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Difference between revisions of "Johnny Yuma Review (Scherpschutter)"

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This is one of the three spaghetti westerns directed by Romolo Guerrieri, whose real family name was Girolami: he was [[Enzo G. Castellari]]'s uncle. As a director, he is best known for his final spaghetti western, [[10.000 dollari per un massacro|10,000 Dollars for a Massacre]], today considered by many to be a minor classic. Johnny Yuma tells the story of a '''money-hungry woman''', Samantha Felton (Rosalba Neri), who murders her much older husband (with the help of her brother Pedro) in order to lay her hands on his ranch and other properties. She then discovers that the old man has left everything to his nephew, a '''philandering gunslinger''' called Johnny Yuma (the kind of guy who can't even remember the name of his sweetheart of the night before). Samantha hires an '''ex-flame''', Carradine, to get rid of Johnny, but the two men become friends and eventually team up to face the army of gunmen sent out by the evil brother and sister to kill them.
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The script, co-written by Fernando di Leo has some Gothic influences. Rosalba Neri is deliciously wicked and tantalizingly sexy as the widow who hires her former lover to kill her late husband's heir, only to find herself cornered by both men. She has a hilarious scene in which she undresses for her '''over-sexed parrot'''. There are a lot of continuity lapses (for instance Damon alternately using his right and left hand to shoot) and a Trinity like barroom brawl completely out of sync with the rest of the movie. Some of the story elements are quite puzzling. Johnny Yuma and Carradine ''exchange guns'' and holsters early on in the film (after the brawl in the saloon) while they clearly use ''different hands to shoot''. The scene may have a symbolic meaning: the supposed enemies become friends later on in the movie. Johnny even uses Carradine's name when he goes into town. But symbolic or not: unless both men, or their characters, are supposed to be ''ambidextrous'' it doesn't seem very logical to exchange guns and holsters. There is a scene later in the movie where only Damon's right hand is visible, so the villains think he's unarmed; but when they want to shoot him, he suddenly pulls his gun with his left hand.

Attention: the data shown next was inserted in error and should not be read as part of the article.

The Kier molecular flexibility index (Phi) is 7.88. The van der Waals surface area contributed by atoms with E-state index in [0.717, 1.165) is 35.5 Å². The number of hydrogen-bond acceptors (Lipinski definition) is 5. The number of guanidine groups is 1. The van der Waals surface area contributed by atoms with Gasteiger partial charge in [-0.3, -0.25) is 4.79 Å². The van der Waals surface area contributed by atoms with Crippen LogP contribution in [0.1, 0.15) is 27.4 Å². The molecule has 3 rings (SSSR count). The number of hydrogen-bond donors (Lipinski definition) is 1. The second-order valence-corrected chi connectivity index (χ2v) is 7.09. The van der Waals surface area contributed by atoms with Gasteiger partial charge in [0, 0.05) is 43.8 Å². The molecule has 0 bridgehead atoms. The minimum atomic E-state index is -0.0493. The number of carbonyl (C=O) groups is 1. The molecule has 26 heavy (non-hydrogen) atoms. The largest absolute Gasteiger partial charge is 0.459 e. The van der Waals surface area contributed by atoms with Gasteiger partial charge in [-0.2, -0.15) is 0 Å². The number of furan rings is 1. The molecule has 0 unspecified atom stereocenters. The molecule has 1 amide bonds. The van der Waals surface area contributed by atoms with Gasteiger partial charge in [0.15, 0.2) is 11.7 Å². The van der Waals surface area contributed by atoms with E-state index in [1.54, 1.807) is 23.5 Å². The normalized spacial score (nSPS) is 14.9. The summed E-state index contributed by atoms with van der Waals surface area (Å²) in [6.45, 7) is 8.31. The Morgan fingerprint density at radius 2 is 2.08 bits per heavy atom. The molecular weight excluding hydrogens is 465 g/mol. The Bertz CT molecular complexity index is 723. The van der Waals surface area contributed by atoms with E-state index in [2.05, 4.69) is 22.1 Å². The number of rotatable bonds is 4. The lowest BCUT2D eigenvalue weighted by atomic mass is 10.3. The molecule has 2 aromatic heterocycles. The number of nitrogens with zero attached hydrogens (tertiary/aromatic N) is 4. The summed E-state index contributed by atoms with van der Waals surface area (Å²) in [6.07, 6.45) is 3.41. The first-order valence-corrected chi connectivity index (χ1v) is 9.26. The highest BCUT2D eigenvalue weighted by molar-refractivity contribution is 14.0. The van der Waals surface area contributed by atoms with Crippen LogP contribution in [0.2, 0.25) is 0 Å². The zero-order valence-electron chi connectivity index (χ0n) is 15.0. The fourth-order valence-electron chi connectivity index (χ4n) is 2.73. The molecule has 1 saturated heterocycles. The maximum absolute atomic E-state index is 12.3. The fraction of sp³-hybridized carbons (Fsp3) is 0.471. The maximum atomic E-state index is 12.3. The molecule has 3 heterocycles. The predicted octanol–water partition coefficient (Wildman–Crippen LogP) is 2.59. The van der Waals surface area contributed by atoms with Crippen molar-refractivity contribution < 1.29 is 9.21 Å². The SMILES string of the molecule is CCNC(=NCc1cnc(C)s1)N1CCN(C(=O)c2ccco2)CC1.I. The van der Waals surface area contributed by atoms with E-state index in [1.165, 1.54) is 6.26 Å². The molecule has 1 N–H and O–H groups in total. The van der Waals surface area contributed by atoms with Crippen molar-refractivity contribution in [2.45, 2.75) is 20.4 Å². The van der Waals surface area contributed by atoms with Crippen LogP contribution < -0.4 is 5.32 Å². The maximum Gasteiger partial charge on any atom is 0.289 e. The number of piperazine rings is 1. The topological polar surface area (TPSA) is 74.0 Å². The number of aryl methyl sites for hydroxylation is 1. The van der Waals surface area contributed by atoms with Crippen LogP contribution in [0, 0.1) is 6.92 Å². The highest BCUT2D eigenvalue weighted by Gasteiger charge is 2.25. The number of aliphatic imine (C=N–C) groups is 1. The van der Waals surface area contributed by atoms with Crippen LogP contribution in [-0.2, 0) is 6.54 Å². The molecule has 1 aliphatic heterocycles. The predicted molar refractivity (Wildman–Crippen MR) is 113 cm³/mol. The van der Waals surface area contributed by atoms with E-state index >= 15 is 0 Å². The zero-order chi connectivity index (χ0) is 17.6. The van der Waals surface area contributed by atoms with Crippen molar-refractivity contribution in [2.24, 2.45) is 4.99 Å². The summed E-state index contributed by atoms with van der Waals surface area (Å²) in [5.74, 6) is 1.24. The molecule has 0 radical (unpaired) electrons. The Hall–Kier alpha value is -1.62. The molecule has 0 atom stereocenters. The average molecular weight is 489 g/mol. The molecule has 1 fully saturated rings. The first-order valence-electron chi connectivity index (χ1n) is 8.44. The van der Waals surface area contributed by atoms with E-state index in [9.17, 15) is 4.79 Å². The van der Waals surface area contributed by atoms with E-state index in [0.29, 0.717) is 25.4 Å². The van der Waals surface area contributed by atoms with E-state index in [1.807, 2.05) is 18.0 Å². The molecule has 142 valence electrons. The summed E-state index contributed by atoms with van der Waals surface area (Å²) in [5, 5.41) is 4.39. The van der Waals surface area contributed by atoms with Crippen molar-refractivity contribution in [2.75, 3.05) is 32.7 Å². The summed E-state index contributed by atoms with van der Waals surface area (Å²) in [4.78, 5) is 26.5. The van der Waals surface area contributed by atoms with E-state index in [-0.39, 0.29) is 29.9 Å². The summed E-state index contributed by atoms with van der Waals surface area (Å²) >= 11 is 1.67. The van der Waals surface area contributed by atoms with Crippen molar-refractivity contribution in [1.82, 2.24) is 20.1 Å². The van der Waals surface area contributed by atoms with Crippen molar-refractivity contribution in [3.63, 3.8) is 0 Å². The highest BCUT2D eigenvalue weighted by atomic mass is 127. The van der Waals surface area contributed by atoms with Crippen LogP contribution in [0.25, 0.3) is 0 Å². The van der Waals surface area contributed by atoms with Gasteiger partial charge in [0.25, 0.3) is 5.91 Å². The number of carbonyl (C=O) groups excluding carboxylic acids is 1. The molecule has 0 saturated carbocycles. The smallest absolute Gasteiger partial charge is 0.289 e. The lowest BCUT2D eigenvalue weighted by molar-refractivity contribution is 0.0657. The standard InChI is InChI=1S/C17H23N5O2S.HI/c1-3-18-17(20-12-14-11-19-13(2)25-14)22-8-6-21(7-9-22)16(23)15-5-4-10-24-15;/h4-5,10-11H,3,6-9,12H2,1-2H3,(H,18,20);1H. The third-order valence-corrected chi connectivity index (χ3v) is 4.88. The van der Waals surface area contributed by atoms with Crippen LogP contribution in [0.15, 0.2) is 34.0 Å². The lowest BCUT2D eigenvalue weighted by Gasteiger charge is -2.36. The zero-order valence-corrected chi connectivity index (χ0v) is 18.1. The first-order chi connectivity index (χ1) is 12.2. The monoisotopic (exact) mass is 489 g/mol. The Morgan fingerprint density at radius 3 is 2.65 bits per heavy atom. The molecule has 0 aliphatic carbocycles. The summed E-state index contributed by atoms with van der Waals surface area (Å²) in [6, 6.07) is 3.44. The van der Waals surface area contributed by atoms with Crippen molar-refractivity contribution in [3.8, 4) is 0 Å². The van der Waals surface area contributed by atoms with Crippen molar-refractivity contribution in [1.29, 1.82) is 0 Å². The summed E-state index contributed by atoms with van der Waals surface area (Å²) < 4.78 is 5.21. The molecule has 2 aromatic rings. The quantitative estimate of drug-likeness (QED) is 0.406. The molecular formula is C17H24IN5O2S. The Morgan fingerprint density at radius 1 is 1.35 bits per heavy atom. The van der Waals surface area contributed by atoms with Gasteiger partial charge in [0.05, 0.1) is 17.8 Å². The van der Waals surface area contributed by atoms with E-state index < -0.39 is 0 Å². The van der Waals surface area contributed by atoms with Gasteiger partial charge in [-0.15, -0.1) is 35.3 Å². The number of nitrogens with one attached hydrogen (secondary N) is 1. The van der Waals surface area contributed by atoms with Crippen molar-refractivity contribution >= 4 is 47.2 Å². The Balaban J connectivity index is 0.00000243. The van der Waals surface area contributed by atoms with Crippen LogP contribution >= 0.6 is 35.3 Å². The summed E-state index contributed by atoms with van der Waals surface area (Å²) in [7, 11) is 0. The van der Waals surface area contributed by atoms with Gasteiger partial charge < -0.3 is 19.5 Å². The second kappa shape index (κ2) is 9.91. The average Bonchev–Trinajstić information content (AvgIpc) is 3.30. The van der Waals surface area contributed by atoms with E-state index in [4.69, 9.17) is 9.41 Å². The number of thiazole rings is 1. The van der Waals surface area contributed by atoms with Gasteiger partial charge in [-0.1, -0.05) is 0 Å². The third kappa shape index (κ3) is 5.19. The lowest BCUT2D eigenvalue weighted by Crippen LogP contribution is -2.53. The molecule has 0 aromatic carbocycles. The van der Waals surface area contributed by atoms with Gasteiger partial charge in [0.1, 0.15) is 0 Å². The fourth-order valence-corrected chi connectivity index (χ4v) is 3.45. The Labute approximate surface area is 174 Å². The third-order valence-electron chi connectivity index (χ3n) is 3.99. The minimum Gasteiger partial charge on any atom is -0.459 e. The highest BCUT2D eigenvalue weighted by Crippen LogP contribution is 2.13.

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Like ''10,000 Dollars for a Massacre'', Johnny Yuma is an interesting, unusual, but also confusing spaghetti western. The character of the comical Mexican sidekick (played by Fidel Gonzalez) is quite annoying and the film is also a bit of a slow-starter. Some viewers think Mark Damon is irritating as the slyboots Johnny Yuma, others think it's his best performance in a spaghetti western. I've never been a special fan of this actor, but he doesn't really put me off either. I think the slightly mischievous character works well in the context of this movie in which none of the characters can be fully trusted. 
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One of the three spaghetti westerns directed by Romolo Guerrieri, whose real family name was Girolami: he was [[Enzo G. Castellari]]'s uncle. As a director, he is best known for his final spaghetti western, [[10.000 dollari per un massacro|10,000 Dollars for a Massacre]], today considered by many to be a minor classic. Johnny Yuma ([[Johnny Yuma|See Database Page]]) tells the story of a '''money-hungry woman''', Samantha Felton (Rosalba Neri), who murders her much older husband (with the help of her brother Pedro) in order to lay her hands on his ranch and other properties. She then discovers that the old man has left everything to his nephew, a '''philandering gunslinger''' called Johnny Yuma (the kind of guy who can't even remember the name of his sweetheart of the night before). Samantha hires an '''ex-flame''', Carradine, to get rid of Johnny, but the two men become friends and eventually team up to face the army of gunmen sent out by the evil brother and sister to kill them.
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<center>[[File:JYuma11.jpg|700px]] </center>